Allergies are the result of an imbalance in the immune system that causes the body to react too strongly to a stimulus. New research links the presence of beneficial bacteria in the gut with reduced incidence of allergies. Evidence is even emerging that a mother’s gut bacteria during pregnancy and nursing can impact a child’s likelihood of getting allergies throughout life — whether they’re from dust or pollen. If you’re feeling like you can’t stand the dust in the air, balancing gut bacteria now and consuming enough beneficial bacteria can have a positive effect on allergies now. Home staples like dahi or yogurt can help boost gut bacteria, as it naturally comprises probiotics.

4. Local honey

There seems to be substantial evidence that honey in its most natural form is the ultimate allergy torcher. The theory is that consuming local honey from where you live will help your body adapt to the allergens in the environment there. This is supposed to work like a natural allergy “shot” and that too, minus the side-effects. Consume a teaspoon or more of raw, unprocessed local honey from as close to where you actually live as possible. Do this up to three times a day to help relieve symptoms of dust allergies. It is often suggested to start consumption of this sweet delight as soon as your allergies kick in.

5. Keep your home sanitary

Do you find yourself coughing and itching like a maniac during ‘dust season’? People with allergies fare better when dust and grime are kept to a minimum indoors. Try not to use aerosol sprays or products containing harsh chemicals or odours that may worsen your already irritated dust-infused airways. But your home will need more than a casual dusting with a dry cloth, which just propels dust allergens into the air. Instead, wipe down hard surfaces and floors with a slightly damp cloth. Also, bleach kills mold that might have travelled along with the dust through your windows. Wipe down surfaces in your bathroom as needed to live life cough-itch-free!

6. Nasal Wash or Saline Solution:

One of the best home remedies for dust allergies is a nasal wash. This helps to soothe the upper respiratory tract by washing away dust particles, allergens and irritants that are lodged in the nasal passage and irritate the nose. Make a nasal wash at home with a saline solution. Mix a teaspoon of salt in a glass of warm water and add a pinch of baking soda. Sniff a bit of the solution into one nostril at a time and allow the wash to drain back through your mouth or nose. Repeat by sniffing the wash through the other nostril. Doing this about four or five times helps to reduce nasal irritation and gives you relief from dust allergy.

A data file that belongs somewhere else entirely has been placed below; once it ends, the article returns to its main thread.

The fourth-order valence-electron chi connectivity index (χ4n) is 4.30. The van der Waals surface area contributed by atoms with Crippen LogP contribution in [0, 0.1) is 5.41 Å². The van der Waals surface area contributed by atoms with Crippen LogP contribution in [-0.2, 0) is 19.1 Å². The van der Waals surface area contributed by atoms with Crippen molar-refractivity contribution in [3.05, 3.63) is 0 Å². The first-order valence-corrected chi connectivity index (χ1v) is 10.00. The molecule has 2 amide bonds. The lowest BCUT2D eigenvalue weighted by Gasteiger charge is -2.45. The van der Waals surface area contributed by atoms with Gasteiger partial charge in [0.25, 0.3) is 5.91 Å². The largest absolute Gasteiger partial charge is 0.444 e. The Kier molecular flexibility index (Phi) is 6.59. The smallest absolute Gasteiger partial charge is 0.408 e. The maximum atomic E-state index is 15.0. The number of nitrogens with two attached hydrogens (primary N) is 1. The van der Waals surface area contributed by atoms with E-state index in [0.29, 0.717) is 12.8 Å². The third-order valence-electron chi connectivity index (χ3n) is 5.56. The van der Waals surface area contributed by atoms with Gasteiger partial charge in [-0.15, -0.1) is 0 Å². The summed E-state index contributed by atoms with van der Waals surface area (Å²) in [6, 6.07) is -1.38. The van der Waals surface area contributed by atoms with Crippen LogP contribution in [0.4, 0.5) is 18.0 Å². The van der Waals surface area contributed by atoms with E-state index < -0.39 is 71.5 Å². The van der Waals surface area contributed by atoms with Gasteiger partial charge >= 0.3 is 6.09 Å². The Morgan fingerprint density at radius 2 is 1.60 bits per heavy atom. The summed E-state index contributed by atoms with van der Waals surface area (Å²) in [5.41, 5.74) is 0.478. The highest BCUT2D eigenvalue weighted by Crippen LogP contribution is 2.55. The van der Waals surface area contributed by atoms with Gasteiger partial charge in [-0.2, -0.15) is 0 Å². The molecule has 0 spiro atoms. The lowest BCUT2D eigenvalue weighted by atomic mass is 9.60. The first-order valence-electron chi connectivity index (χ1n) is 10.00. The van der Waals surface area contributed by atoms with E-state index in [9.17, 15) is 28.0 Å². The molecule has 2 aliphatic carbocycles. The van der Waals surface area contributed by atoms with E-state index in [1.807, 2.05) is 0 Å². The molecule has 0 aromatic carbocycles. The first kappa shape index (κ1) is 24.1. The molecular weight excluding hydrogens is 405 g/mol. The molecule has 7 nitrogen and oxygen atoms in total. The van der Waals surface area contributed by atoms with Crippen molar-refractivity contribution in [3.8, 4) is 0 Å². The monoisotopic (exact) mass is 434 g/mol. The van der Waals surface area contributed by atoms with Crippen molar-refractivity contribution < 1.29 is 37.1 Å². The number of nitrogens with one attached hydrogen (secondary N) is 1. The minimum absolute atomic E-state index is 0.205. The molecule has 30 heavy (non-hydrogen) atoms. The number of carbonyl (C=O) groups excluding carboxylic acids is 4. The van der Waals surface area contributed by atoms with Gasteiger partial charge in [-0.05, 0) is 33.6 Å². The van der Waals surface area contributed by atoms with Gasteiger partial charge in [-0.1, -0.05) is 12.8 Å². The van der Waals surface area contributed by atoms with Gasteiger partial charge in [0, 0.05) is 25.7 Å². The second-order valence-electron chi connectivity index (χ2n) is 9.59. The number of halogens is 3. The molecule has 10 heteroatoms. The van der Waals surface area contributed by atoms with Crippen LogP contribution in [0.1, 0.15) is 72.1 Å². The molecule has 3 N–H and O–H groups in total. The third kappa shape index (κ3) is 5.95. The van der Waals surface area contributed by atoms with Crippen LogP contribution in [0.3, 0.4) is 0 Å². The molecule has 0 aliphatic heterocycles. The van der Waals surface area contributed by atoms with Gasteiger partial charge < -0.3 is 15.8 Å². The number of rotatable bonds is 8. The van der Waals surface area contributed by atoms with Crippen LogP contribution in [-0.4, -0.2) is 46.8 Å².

7. Body Wash:

Wash your face, arms and hands as soon as you get indoors to get rid of pollen, dirt and other allergens that could trigger an allergy. If you have spent an entire day outdoors, it is advisable to take a bath and wash your hair as well, as pollens sticking to your hair can trickle down and tickle the nose. If you are having an allergy attack, wash your eyes and nostrils immediately to ease the sneezing and inflammation. Take cup water in your folded palm and blink rapidly about three or four times to wash your eyes. Use the same technique to clean your nostrils of irritants.

8. Peppermint Tea:

Peppermint tea is an excellent home remedy for dust allergy helping those suffering from an allergic attack. Peppermint is a natural anti-inflammatory and antibacterial agent, and the essential oil in it is a decongestant that gives you relief from an allergy or cold. To make peppermint tea, place handful of dried peppermint leaves in a glass filled two thirds to the brim with water. Bring the water to boil with the leaves in it. Allow the mixture to steep for about ten minutes, strain, cool and drink the tea.